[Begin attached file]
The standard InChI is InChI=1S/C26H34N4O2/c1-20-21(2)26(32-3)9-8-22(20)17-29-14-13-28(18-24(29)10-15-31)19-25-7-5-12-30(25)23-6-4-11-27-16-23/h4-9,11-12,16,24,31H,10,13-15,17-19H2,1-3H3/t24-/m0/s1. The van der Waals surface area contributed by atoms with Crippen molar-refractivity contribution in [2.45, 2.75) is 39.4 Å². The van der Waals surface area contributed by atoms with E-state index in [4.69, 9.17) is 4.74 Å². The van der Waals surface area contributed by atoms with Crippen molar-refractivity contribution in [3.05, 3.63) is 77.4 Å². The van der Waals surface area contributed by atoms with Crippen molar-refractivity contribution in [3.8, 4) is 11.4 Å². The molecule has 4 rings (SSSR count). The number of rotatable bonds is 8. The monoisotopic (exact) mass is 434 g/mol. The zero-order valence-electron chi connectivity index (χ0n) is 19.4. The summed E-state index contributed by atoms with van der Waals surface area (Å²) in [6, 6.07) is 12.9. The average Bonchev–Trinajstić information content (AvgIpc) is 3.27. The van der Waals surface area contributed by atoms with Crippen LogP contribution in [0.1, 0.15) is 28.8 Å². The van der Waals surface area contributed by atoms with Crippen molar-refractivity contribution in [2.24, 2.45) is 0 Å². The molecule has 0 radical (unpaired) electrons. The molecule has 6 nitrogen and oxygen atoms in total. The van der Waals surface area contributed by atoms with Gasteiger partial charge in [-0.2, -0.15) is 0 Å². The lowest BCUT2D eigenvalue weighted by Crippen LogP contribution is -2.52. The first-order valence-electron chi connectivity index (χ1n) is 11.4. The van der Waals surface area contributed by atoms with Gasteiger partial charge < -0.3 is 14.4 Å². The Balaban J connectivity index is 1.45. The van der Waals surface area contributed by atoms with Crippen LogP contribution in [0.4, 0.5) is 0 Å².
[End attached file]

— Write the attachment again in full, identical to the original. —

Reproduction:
The standard InChI is InChI=1S/C26H34N4O2/c1-20-21(2)26(32-3)9-8-22(20)17-29-14-13-28(18-24(29)10-15-31)19-25-7-5-12-30(25)23-6-4-11-27-16-23/h4-9,11-12,16,24,31H,10,13-15,17-19H2,1-3H3/t24-/m0/s1. The van der Waals surface area contributed by atoms with Crippen molar-refractivity contribution in [2.45, 2.75) is 39.4 Å². The van der Waals surface area contributed by atoms with E-state index in [4.69, 9.17) is 4.74 Å². The van der Waals surface area contributed by atoms with Crippen molar-refractivity contribution in [3.05, 3.63) is 77.4 Å². The van der Waals surface area contributed by atoms with Crippen molar-refractivity contribution in [3.8, 4) is 11.4 Å². The molecule has 4 rings (SSSR count). The number of rotatable bonds is 8. The monoisotopic (exact) mass is 434 g/mol. The zero-order valence-electron chi connectivity index (χ0n) is 19.4. The summed E-state index contributed by atoms with van der Waals surface area (Å²) in [6, 6.07) is 12.9. The average Bonchev–Trinajstić information content (AvgIpc) is 3.27. The van der Waals surface area contributed by atoms with Crippen LogP contribution in [0.1, 0.15) is 28.8 Å². The van der Waals surface area contributed by atoms with Crippen molar-refractivity contribution in [2.24, 2.45) is 0 Å². The molecule has 0 radical (unpaired) electrons. The molecule has 6 nitrogen and oxygen atoms in total. The van der Waals surface area contributed by atoms with Gasteiger partial charge in [-0.2, -0.15) is 0 Å². The lowest BCUT2D eigenvalue weighted by Crippen LogP contribution is -2.52. The first-order valence-electron chi connectivity index (χ1n) is 11.4. The van der Waals surface area contributed by atoms with Gasteiger partial charge < -0.3 is 14.4 Å². The Balaban J connectivity index is 1.45. The van der Waals surface area contributed by atoms with Crippen LogP contribution in [0.4, 0.5) is 0 Å².